In France a “Pain Complet” is almost what we would call a wholemeal loaf. However, the flour used is typically slightly more refined: often roller milled without the wheat germ, resulting in a bread with a rich dark crumb colour, but a rather lighter texture than our regular 100% wholemeal bread, yet maintaining a bold bran flavour. This means that if you want to add other ingredients like olives, fried shallots or walnuts, you’ll still get a good rise and delicate crumb without heaviness, especially with the fine, light texture of Foricher’s Organic Farine Complète t150 Brun de Plaisir flour.
Making a dough-like pre-ferment the day before baking gives it time to become fully active before mixing the dough. However, wholemeal-type flours generally produce a better shaped loaf if the final rise is then kept a bit shorter; over-extending the final rise, for example by doing it overnight in the fridge, will give a flatter result, particularly when baking without using a tin.
Makes one large loaf
About 12 hours before baking, mix together the ingredients for the overnight pre-ferment. Put the water in a mixing bowl, add the yeast and stir until dissolved, then stir in the flour and knead to a firm, smooth dough. Cover the bowl tightly and leave overnight to rise.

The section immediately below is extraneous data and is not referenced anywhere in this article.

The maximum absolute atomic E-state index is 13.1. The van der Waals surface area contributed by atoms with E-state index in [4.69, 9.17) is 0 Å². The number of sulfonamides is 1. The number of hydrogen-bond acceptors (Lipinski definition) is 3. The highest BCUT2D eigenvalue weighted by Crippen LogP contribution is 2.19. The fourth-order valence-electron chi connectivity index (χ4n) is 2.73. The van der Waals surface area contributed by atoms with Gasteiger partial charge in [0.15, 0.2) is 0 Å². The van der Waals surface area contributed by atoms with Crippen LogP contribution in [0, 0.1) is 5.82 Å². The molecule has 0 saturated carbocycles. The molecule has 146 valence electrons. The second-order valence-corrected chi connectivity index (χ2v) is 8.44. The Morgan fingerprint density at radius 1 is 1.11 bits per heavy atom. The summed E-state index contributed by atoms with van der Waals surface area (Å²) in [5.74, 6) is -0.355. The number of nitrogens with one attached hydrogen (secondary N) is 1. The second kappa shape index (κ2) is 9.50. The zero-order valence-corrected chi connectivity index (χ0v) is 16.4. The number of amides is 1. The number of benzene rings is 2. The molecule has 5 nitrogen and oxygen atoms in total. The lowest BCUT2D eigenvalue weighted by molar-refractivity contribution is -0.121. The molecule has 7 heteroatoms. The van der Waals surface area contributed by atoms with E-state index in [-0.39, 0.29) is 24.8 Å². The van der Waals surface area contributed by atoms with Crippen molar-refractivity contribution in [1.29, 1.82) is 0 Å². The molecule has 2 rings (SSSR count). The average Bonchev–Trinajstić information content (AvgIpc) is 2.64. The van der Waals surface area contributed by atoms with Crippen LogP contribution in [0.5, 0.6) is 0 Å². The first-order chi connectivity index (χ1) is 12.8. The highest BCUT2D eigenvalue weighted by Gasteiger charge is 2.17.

The following day make the final dough. Put the water and honey in a bowl, break up the overnight dough into small pieces, drop these into the water and rub them in well. Add the flour, mix to a soft, even dough, then leave for 10 minutes. This time allows the gluten to partially form, and if this happens before the salt (which has the effect of tightening the protein) is added, it’ll give the crumb a more open, lighter texture. Add the salt and mix well until you have a smooth, elastic and slightly sticky dough. Cover the bowl and leave for 1 hour to rise.
Lightly stretch and fold the dough, then leave for a further 30-60 minutes until the dough feels puffy. Shape the dough into a baton, place seam-side upward in a floured banneton and leave until risen by about half (not doubled).
Heat the oven to 220°C fan. Upturn the dough onto a lined tray (or into your Challenger Bread Pan), slash the top with a Grignette or Lame and bake for 40 minutes or until a rich dark colour.
Recipe by Dan Lepard